Thorpe-Ingold Effect

Thorpe-Ingold Effect

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  • Generality
  • Importance in Conformational Studies
  • General Characteristics

The effect of geminal substitution in linear molecules that promotes cyclization is referred to as the Thorpe-Ingold effect (aka. gem-dialkyl effect).

  • General References

  • Reaction Mechanism

There are two main factors that are used to explain the Thorpe-Ingold effect.

  1. Compressed bond angle: Geminal alkyl substitution makes the bond angle between the two reacting groups narrower than 109.5˚(regular tetrahedral angle), which promotes cyclization (especially the formation of small rings).


  1. Decreased conformational freedom: The steric repulsion caused by the geminal substituents increases the probability of the molecule taking the conformation that favors cyclization.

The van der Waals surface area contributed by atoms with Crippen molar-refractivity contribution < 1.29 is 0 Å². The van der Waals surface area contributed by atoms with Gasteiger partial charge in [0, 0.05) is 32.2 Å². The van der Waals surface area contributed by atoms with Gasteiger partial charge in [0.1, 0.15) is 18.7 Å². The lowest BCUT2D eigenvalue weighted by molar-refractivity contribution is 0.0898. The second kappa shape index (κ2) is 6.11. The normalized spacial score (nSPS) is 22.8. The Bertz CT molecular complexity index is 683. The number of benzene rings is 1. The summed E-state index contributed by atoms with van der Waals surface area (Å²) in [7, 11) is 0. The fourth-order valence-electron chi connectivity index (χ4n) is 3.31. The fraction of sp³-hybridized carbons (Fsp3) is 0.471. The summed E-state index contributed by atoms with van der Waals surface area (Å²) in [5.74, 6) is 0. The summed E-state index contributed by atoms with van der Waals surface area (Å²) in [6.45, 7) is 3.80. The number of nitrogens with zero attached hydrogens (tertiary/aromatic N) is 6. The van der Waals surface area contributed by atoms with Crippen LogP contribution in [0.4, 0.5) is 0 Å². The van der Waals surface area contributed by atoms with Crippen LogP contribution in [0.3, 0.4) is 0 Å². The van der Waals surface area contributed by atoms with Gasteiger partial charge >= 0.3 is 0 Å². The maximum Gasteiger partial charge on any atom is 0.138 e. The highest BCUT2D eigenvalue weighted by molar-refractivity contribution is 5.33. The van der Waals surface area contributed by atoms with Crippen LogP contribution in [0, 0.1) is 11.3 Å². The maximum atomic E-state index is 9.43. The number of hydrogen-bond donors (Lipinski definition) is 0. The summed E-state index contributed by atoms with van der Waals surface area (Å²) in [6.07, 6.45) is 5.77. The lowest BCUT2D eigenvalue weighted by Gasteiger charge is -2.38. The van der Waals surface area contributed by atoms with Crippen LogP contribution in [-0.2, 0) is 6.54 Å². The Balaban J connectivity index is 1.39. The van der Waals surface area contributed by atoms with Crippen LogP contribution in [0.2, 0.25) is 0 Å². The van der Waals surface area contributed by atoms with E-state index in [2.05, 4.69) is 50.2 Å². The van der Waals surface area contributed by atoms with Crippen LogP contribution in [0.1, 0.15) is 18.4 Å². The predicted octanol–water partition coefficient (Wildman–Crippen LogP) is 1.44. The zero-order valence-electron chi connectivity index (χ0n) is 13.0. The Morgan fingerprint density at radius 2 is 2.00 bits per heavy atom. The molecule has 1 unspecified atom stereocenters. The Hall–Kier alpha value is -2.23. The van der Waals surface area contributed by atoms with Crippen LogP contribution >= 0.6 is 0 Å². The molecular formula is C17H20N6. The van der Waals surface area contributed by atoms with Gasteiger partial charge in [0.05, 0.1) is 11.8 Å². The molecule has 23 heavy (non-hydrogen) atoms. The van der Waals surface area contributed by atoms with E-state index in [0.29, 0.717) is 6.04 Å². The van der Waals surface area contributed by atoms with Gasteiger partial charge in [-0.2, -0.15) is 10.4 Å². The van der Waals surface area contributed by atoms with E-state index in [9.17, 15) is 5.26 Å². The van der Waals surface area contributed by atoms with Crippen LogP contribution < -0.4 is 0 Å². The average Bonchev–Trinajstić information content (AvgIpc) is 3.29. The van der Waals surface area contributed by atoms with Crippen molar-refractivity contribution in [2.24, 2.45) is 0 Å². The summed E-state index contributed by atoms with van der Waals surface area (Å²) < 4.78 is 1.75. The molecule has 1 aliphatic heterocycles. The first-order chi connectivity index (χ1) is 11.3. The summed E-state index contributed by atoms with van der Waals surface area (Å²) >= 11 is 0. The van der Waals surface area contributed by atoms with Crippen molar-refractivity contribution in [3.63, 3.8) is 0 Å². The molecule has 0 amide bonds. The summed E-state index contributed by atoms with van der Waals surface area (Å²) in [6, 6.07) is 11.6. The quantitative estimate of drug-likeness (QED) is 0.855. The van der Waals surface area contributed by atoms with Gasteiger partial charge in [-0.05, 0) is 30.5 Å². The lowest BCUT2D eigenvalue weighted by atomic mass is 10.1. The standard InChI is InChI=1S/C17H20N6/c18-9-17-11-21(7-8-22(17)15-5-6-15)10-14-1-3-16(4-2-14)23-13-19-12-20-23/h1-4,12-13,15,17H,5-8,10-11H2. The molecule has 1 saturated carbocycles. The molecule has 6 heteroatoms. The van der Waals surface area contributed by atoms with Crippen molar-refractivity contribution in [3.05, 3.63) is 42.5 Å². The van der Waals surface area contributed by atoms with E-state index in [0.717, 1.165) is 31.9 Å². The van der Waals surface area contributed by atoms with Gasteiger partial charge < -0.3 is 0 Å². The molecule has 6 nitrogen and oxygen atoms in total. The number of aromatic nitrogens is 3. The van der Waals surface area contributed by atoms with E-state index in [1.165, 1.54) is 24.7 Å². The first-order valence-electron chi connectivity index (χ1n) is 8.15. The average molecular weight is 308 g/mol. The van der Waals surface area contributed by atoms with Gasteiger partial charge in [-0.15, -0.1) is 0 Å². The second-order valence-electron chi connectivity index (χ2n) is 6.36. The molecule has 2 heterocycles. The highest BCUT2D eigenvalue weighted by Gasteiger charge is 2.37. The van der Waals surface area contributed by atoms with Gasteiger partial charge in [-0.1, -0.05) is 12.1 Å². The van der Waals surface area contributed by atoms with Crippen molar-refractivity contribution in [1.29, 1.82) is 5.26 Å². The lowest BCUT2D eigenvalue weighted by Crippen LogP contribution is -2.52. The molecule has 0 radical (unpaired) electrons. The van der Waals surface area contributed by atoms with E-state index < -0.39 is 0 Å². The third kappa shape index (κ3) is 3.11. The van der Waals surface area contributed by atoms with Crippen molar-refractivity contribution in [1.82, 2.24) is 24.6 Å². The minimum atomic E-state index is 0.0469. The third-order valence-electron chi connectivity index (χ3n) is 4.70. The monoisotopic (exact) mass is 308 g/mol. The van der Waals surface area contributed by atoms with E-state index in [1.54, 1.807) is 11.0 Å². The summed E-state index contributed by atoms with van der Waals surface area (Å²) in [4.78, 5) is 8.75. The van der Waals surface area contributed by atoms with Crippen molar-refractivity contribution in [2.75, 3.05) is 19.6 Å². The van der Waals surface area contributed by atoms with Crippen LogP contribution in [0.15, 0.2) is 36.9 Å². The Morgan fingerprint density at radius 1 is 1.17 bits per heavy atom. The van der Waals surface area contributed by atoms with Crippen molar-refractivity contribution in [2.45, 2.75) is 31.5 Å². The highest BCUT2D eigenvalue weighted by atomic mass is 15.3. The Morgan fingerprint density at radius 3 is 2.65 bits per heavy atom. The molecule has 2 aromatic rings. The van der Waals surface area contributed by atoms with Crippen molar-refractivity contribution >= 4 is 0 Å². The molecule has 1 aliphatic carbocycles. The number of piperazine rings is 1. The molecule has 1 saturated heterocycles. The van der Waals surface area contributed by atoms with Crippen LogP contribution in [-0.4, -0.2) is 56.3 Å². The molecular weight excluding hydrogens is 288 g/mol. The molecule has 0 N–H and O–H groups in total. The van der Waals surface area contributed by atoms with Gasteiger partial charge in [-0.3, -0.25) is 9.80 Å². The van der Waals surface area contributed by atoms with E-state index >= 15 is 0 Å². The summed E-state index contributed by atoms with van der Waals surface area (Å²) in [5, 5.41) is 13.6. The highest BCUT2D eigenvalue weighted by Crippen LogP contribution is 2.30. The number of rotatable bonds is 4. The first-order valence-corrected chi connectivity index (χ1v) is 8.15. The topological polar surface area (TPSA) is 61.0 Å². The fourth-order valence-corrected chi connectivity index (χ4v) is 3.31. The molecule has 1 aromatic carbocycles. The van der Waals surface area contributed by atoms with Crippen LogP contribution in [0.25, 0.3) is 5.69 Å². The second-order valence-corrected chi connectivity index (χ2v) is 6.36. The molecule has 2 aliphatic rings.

• Examples

The Thorpe-Ingold concept can also be used to rationalize equilibrium constants (thermodynamic phenomenon).


Cyclization of thioacetal-protected compounds tends to be much faster than that of unprotected ketone counterparts.


The “trimethyl lock” system, in which the lactonization is extremely fast due to the repulsions between three methyl groups, has been designed as a new tool for pro-drug and protecting group development.[1]


  • Experimental Tips

  • References

[1] Levine, M. N.; Raines, R. T. Chem. Sci. 2012, 3, 2412. DOI: 10.1039/C2SC20536J

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